Tuesday, April 4, 2017

Have We Done Enough?

As a member of the wildland fire service or a friend or family member of someone who is, you know that the Fourth of July weekend is always a busy time of the year for firefighters. This particular holiday is not one many of us get to celebrate. In fact, most of us are supporting fireline operations in one fashion or another.

That is exactly what I was doing in 1994 when my fire management officer came into my Southern Idaho dispatch center to tell me that we had lost 14 firefighters on a fire near Glenwood Springs, CO. Those firefighters were smokejumpers, hotshots, and helitack from various locations across the West.

Death on the fireline wasn't new to my unit, but it was for me. I started my career shortly after an engine rollover that killed one of our firefighters and an airplane crash that killed three personnel. This, however, was my first experience with wildland fire fatalities. Even though I was two states away, the tragedy struck me to my core. I still have the memorial t-shirt as a reminder of that horrible time in our history.

Little did I know at the time, but I would become intimately attached to that event. I would become friends with some of the survivors, learn more about the tragedy than I ever intended, visit that deadly mountain, and sit on the very committee established to bring about cultural change throughout the wildland fire service because of it. In 2001, I became a member of the NWCG Leadership Committee/Subcommittee--a role I still have today.

For more than 20 years, I have studied a lot about leadership and the events of that tragic day. Some of our most experienced firefighters didn't come home. Some who did survive have just recently started to talk about their experience.

The Wildland Fire Leadership Development Program was formed out of that tragedy and has brought about cultural change, but do most of us really know what happened and why? Do we take the time to delve into reports, to attend training, to learn the lessons of those that have gone before us.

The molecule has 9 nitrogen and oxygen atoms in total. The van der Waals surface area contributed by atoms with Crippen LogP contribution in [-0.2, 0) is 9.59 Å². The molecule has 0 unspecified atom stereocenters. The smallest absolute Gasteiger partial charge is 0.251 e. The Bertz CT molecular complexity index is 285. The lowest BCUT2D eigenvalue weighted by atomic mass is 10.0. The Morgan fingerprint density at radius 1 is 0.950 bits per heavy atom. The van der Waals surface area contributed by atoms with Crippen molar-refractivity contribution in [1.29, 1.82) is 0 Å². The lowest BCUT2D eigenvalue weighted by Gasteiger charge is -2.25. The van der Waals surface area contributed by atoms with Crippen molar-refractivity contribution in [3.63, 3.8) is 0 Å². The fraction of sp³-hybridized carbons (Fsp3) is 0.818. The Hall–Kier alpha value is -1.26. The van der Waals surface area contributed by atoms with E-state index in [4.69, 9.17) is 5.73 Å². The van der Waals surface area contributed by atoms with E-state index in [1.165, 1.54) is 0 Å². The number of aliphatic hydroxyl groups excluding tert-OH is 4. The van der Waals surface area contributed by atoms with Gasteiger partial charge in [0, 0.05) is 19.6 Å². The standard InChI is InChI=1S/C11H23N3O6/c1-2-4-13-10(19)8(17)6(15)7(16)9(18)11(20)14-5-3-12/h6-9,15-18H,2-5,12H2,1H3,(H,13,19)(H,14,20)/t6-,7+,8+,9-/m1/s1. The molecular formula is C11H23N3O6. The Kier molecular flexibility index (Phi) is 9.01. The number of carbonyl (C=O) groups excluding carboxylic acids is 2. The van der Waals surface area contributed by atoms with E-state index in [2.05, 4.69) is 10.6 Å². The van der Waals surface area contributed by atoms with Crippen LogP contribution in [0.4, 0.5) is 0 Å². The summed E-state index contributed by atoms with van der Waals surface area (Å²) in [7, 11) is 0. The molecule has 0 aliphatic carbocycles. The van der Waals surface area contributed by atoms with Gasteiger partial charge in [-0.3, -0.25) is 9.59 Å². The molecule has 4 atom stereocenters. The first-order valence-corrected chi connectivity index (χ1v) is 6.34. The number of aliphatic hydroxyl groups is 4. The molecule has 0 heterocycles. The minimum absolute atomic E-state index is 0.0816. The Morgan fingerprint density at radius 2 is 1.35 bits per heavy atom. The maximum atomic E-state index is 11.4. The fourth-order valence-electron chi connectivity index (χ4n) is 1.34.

I pride myself on being a student of fire and have sifted through reports, talked to survivors, read books, and watched film. I have helped tell the story of our fallen through this forum and others. But that didn't make the loss of 19 in 2015 on Yarnell Hill any easier. In fact, it made me wonder if we are doing enough. Are we building cohesive teams? Are our small teams integrating into our larger team?

Leadership theories will come and go. There will always be something to learn. Some of our leaders will create great small teams; some will destroy the very team they chose to lead. I challenge you to dig deeper, build great teams, and build teams of teams.

    Wildland Fire Leadership Challenge - Digging a Little Deeper
    • Learn more about the South Canyon fire tragedy.
    • Contemplate some of the things I have pondered over my career in fire:
      • If everyone is in charge, is anyone in charge?
      • Can team cohesion cause safety risks?
      • What does it really take to turn down an assignment?
      • What are our current leadership challenges?
      • What can each of us do to bring everyone home?
      • Are we effectively bringing together teams of teams?
      • Is there a better way to train our firefighters?
      • Should the terms leadership and subordinate be used together? 
      • Can a leader be the servant to his/her team?
    • Watch the 2015 Meet the Author - General Stanley McChrystal or read the book Team of Teams.

        About the Author:
        Pam McDonald is a writer/editor for BLM Wildland Fire Training and Workforce Development and member of the NWCG Leadership Subcommittee. The expressions are those of the author.

      No comments: